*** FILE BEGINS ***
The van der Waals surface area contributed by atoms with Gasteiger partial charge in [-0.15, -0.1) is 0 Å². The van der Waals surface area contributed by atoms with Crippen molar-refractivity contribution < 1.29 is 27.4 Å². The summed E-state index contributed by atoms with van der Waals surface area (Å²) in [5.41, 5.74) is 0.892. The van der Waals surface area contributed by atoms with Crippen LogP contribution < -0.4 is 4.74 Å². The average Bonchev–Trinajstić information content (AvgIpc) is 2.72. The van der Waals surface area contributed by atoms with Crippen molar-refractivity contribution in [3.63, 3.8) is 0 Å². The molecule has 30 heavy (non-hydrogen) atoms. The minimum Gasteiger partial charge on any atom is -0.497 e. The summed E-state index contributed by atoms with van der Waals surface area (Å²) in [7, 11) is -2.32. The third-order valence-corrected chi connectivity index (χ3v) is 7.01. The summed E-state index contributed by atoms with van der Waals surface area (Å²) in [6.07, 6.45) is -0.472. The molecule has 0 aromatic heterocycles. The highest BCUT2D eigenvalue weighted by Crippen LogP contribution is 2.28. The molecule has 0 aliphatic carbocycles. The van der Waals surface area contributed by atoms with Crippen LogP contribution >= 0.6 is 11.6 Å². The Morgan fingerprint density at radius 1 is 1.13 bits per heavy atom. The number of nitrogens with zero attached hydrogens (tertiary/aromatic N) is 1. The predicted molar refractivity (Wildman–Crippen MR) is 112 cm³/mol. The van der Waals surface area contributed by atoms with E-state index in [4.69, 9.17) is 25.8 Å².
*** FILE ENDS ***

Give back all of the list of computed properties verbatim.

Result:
The van der Waals surface area contributed by atoms with Gasteiger partial charge in [-0.15, -0.1) is 0 Å². The van der Waals surface area contributed by atoms with Crippen molar-refractivity contribution < 1.29 is 27.4 Å². The summed E-state index contributed by atoms with van der Waals surface area (Å²) in [5.41, 5.74) is 0.892. The van der Waals surface area contributed by atoms with Crippen LogP contribution < -0.4 is 4.74 Å². The average Bonchev–Trinajstić information content (AvgIpc) is 2.72. The van der Waals surface area contributed by atoms with Crippen molar-refractivity contribution in [3.63, 3.8) is 0 Å². The molecule has 30 heavy (non-hydrogen) atoms. The minimum Gasteiger partial charge on any atom is -0.497 e. The summed E-state index contributed by atoms with van der Waals surface area (Å²) in [7, 11) is -2.32. The third-order valence-corrected chi connectivity index (χ3v) is 7.01. The summed E-state index contributed by atoms with van der Waals surface area (Å²) in [6.07, 6.45) is -0.472. The molecule has 0 aromatic heterocycles. The highest BCUT2D eigenvalue weighted by Crippen LogP contribution is 2.28. The molecule has 0 aliphatic carbocycles. The van der Waals surface area contributed by atoms with Crippen LogP contribution >= 0.6 is 11.6 Å². The Morgan fingerprint density at radius 1 is 1.13 bits per heavy atom. The number of nitrogens with zero attached hydrogens (tertiary/aromatic N) is 1. The predicted molar refractivity (Wildman–Crippen MR) is 112 cm³/mol. The van der Waals surface area contributed by atoms with E-state index in [4.69, 9.17) is 25.8 Å².